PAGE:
LUMCON director wins Genius Grant’

By Nikki Buskey, The Courier
2 October 2012


Nancy Rabalais, director of LUMCON.


A local scientist has been awarded the prestigious MacArthur Fellowship, also known as the “Genius Grant.”

Nancy Rabalais, director of the Louisiana Universities Marine Consortium in Cocodrie, or LUMCON, is a marine ecologist best known for her extensive work to map and study the growing dead zone off the Louisiana coast.

The dead zone is an area of low-to-no oxygen that annually forms off the Louisiana coast, creating areas of dead water that is inhospitable to marine life.

Each summer, the Hypoxia Research Team, led by Rabalais and researchers at LSU and LUMCON, travels the Louisiana coast to map the dead zone. They’ve been taking those cruises since 1985.

The 2012 dead zone spanned an area of 2,889 square miles, or just larger than the state of Delaware. The largest-ever dead zone occurred in 2002, covering an 8,400-square-mile area.

Her work to document the environmental and economic consequences of the Gulf dead zone, and to develop strategies to restore degraded waters in the Gulf and the Mississippi River Basin are what won her the honor.

“Dr. Nancy Rabalais has contributed greatly to our understanding of coastal problems in Louisiana and across the northern Gulf of Mexico,” said Donald Baltz, chairman of the Department of Oceanography and Coastal Sciences. “She has long been an international leader in hypoxia research and is extremely deserving of the extraordinary recognition of her peers and the MacArthur Foundation.”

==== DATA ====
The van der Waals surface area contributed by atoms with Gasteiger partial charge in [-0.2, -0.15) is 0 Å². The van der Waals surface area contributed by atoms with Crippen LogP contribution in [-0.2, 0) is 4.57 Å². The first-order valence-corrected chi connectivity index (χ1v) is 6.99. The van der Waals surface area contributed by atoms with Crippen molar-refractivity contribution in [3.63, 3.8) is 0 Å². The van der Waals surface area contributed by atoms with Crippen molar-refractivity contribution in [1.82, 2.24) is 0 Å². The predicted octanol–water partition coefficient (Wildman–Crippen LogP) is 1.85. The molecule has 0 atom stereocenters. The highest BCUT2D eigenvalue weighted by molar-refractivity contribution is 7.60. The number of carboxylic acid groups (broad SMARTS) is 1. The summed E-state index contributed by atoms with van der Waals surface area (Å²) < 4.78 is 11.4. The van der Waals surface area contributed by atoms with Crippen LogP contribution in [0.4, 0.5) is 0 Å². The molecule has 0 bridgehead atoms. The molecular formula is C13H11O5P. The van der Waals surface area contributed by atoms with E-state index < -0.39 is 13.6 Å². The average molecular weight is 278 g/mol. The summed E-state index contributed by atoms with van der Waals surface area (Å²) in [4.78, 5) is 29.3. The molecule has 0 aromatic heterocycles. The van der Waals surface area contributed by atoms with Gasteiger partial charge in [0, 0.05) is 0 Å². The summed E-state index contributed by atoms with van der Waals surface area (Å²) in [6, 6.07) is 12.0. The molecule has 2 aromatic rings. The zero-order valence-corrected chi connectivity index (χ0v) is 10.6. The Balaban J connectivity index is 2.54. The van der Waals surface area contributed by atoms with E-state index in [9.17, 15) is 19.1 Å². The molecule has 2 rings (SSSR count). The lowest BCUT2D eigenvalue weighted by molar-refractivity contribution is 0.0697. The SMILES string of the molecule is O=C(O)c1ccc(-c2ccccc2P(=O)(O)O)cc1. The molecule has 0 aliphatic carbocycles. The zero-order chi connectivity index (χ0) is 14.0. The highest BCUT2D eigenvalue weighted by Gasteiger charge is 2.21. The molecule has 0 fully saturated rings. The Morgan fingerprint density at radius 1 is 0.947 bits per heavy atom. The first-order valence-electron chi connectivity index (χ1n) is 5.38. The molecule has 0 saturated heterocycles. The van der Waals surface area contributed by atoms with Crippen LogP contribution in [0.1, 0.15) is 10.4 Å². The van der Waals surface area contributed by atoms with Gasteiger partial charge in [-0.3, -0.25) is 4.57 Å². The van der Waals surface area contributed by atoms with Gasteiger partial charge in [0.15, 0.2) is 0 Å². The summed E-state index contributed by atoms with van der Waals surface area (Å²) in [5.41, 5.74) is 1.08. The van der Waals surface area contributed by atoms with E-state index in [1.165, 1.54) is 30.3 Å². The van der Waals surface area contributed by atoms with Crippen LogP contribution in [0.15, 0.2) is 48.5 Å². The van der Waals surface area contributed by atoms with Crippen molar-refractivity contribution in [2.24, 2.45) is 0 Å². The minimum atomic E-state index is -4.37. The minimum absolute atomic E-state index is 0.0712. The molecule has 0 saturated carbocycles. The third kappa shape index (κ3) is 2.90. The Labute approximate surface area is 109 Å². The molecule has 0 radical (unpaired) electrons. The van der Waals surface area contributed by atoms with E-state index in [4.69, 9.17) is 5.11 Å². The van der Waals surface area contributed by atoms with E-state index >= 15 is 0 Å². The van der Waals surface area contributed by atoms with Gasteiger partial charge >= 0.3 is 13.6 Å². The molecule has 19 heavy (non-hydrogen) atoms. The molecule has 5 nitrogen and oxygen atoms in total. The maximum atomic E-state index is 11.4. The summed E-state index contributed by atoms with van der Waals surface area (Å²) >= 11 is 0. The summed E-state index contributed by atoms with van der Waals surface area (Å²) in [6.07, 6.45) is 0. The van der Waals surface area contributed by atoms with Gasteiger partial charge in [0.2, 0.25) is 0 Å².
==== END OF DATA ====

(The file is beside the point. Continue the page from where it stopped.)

Rabalais said she was astonished when she received the call.

“I knew about the prestigious award and have always honored it, but never thought I would ever be one. It is truly an honor,” she said.

MacArthur Fellowship recipients will each receive $500,000 in no-strings-attached support over the next five years.

MacArthur Fellowships come without stipulations or reporting requirements, aiming to offer fellows freedom and opportunity to reflect, create and explore.

In addition to Rabalais, the 22 other recipients include a stringed instrument bow-maker, a journalist, a geochemist, a pediatric neurosurgeon and a photographer.

Rabalais said she will put the grant money back into the research, education and outreach she conducts with her colleagues.

In addition to her work at LUMCON, Rabalais is an LSU adjunct professor in the School of the Coast and Environment.

She’s served on a number of national boards, including chairing the National Research Council’s Ocean Studies Board and the National Sea Grant Advisory Board.

Past awards include the 1999 National Oceanic and Atmospheric Administration Environmental Hero Award, the 1999 Blasker Award for Science and Engineering, The 12th Bostwick H. Ketchum Award from the Woods Hole Oceanographic Institution, the 17th Heinz Family Foundation Award and the 2012 Peter Benchley Ocean Award for Excellence in Science.

Rabalais is also an American Association for the Advancement of Science Fellow, an Aldo Leopold Leadership Fellow and a past president of the Estuarine Research Federation.

“Dr. Rabalais’ many contributions to our field are being recognized by this singular honor,” said Christopher D’Elia, dean of the School of the Coast and Environment. “She is a most worthy recipient of a MacArthur Fellowship.”

Nikki Buskey can be reached at 857-2205 or